Tuesday, September 5, 2017

Discouraging Plagiarism

The bane of my existence in teaching is plagiarism. I do everything I can to explain to students why they should not plagiarize, and I spend a significant amount of time on making sure they know what it is. I even have them take a quiz on it before their first big paper. Despite all that, there are always the cheaters.

The luxury of being a writing teacher, however, is that I can usually discourage most of the cheating by requiring a process that would make it difficult to turn in a copied paper. Here is the process that I use (which is also just a good process for writing in general):

1.  I ask a specific question, perhaps comparing and contrasting two different articles, or limiting their choice of topic. This makes it harder to find something to copy that fits the prompt. I never assign an open-ended paper.

2. I require students to turn in sources ahead of time for approval. They are free to change their minds about the sources, but they must email me links to their new sources any time before the paper is due. Sometimes, if the topic is narrow enough, I supply one of the sources as a starting point and require that they include it.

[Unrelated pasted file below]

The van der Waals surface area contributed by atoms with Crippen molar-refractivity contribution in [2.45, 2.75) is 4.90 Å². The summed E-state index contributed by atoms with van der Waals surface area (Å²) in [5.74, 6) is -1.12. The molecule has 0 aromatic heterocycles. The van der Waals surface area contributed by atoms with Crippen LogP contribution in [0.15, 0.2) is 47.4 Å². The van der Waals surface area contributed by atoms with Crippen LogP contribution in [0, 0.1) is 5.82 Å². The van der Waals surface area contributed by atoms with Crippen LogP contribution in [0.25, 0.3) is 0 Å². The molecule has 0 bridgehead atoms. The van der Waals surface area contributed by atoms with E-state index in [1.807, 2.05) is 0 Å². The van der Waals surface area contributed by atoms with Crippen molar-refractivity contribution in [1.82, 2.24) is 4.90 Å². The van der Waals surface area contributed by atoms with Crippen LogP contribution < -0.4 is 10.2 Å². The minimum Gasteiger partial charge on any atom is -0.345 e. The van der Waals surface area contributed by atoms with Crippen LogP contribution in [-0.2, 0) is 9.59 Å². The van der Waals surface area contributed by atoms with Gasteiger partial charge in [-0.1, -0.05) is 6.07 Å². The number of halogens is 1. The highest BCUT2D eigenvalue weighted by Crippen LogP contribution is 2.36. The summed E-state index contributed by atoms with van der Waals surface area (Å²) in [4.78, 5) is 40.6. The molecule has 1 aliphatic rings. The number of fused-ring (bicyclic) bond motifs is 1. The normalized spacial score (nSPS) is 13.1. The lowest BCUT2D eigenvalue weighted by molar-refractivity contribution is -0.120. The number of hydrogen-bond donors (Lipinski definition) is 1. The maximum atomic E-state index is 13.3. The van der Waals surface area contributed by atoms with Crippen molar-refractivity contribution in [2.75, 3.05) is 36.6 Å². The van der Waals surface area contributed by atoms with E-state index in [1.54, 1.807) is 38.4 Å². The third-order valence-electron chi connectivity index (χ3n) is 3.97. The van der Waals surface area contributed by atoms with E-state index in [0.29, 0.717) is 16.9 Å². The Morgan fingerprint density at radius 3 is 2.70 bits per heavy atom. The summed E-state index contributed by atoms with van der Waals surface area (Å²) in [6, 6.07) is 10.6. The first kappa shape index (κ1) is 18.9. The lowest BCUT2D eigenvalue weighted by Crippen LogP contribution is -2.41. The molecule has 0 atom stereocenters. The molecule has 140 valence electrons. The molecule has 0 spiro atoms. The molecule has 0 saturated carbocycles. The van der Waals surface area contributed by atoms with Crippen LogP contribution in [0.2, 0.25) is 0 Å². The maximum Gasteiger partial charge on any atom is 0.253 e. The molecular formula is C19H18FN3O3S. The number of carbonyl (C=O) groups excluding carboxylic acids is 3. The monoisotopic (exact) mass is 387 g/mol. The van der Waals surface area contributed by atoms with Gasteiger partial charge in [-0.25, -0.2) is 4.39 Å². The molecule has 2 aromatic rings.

3. I assign in-class, graded assignments for the paper. Perhaps students will write two or three introductions and then do group work to determine the best introduction for their papers. Maybe I will have them free write a body paragraph, or turn in a finished paragraph for feedback.

4. I always require a rough draft and rewrites. If they do not turn one in by the deadline, they still have to include one with their final paper, or they don't get any credit.

None of these alone will deter all plagiarism, but taken together, it would be more work to plagiarize the whole process than just writing a new paper.

Most important, however, is early intervention for someone who seems overwhelmed. If a student has been absent a lot and not turning in preliminary assignments or in-class work, I take them aside and ask how I can help, and gently work into the conversation that they must be careful not to panic and do something that they would regret later. In my experience, the students who plagiarize are those who have procrastinated or tried to do a last-minute paper and gave into the temptation to try the easy way out. I tell my classes frequently that anything they can accomplish is far better than anything they can copy.

Here are some resources to help your students understand plagiarism.  The first is a free checklist you can use in your classroom and the second is a complete teaching plan with explanations, examples, exercises and a quiz.

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